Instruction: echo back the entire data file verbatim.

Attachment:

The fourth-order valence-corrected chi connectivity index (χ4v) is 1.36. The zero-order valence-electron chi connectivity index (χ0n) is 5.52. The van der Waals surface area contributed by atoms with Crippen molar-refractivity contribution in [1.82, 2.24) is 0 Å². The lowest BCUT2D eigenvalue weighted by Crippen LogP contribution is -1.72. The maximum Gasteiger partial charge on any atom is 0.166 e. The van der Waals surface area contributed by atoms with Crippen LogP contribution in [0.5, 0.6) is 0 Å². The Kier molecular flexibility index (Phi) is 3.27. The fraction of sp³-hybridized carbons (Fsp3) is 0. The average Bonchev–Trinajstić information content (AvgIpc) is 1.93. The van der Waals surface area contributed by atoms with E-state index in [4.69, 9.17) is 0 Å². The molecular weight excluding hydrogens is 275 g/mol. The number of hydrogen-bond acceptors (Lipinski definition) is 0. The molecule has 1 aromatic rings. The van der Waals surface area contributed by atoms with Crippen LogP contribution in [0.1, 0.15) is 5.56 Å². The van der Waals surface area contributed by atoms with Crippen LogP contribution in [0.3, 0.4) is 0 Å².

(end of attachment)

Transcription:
The fourth-order valence-corrected chi connectivity index (χ4v) is 1.36. The zero-order valence-electron chi connectivity index (χ0n) is 5.52. The van der Waals surface area contributed by atoms with Crippen molar-refractivity contribution in [1.82, 2.24) is 0 Å². The lowest BCUT2D eigenvalue weighted by Crippen LogP contribution is -1.72. The maximum Gasteiger partial charge on any atom is 0.166 e. The van der Waals surface area contributed by atoms with Crippen LogP contribution in [0.5, 0.6) is 0 Å². The Kier molecular flexibility index (Phi) is 3.27. The fraction of sp³-hybridized carbons (Fsp3) is 0. The average Bonchev–Trinajstić information content (AvgIpc) is 1.93. The van der Waals surface area contributed by atoms with E-state index in [4.69, 9.17) is 0 Å². The molecular weight excluding hydrogens is 275 g/mol. The number of hydrogen-bond acceptors (Lipinski definition) is 0. The molecule has 1 aromatic rings. The van der Waals surface area contributed by atoms with Crippen LogP contribution in [0.1, 0.15) is 5.56 Å². The van der Waals surface area contributed by atoms with Crippen LogP contribution in [0.3, 0.4) is 0 Å².